Finally, where possible, you want to hang your curtains as high and as wide as you can so buy long poles. This is not only so they don’t cut the light but it will also make the window look bigger. Pelmets are up to you. Some feel they make a window look more finished, some feel they are an unnecessary furbelow. Personally, I would choose a fabric covered wooden pelmet that isn’t frilly or fussy but that’s my taste.
When it comes to blinds, some will say they should sit inside the window frame (see below) others that they must go above so they don’t cut the light. It’s your room and your taste but if the room is dark anyway I would perhaps go for the latter. And if your frame is nothing special – or you don’t like it then you want to cover it as much as possible.
We can’t leave this subject without looking at privacy. Nets have been seen as desperately old fashioned for years but Pearl Lowe is a fan of antique lace curtains so it’s probably only a matter of time before they return. Window film is also popular although don’t forget that while people can’t see in you can’t see out either.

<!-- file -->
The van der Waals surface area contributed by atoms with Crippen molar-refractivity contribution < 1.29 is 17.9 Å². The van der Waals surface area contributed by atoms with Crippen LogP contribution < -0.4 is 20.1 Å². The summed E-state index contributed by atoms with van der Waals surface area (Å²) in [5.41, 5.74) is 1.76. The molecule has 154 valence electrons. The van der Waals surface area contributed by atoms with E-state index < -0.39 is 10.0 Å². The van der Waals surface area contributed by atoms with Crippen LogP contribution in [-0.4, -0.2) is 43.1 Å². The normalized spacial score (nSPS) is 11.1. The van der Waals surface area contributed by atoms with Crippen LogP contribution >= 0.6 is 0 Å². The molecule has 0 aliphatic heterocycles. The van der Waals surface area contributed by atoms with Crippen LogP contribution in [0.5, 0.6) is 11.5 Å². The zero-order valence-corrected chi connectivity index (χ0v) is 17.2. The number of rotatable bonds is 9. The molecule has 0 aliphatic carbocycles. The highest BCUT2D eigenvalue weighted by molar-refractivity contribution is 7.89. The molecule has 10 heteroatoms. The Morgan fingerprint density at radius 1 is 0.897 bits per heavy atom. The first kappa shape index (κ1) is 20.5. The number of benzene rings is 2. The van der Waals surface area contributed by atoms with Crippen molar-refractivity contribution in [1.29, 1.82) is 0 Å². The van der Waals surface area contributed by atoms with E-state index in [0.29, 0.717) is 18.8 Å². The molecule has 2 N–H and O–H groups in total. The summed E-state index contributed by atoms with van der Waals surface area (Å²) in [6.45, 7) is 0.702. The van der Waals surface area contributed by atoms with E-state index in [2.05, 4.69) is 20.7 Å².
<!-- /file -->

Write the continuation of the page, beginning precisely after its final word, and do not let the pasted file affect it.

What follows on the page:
For my sitting room I am looking for pull-up blinds which, as the name implies, sit at the bottom of the window and pull up to the middle where they attach with a magnet. The 20yo has them in his street-facing bedroom but they are a little “office”. I think it’s a lot more common as a concept in the US although a quick search did reveal some options here but I know nothing about the companies so I’m not going to link. If you have any recommendations then do add them in the comments below.
And we can’t leave without mentioning the short curtains and radiators dilemma. I like long curtains, they just look better. If you have radiators under windows (as many of us do) then you can, as Sophie suggests, have a blind and add curtains for dressing. I would just go with the blind. There are so many gorgeous fabrics around and a velvet Roman or floral London is, to my eyes, no less luxurious than a curtain. And much, much cheaper.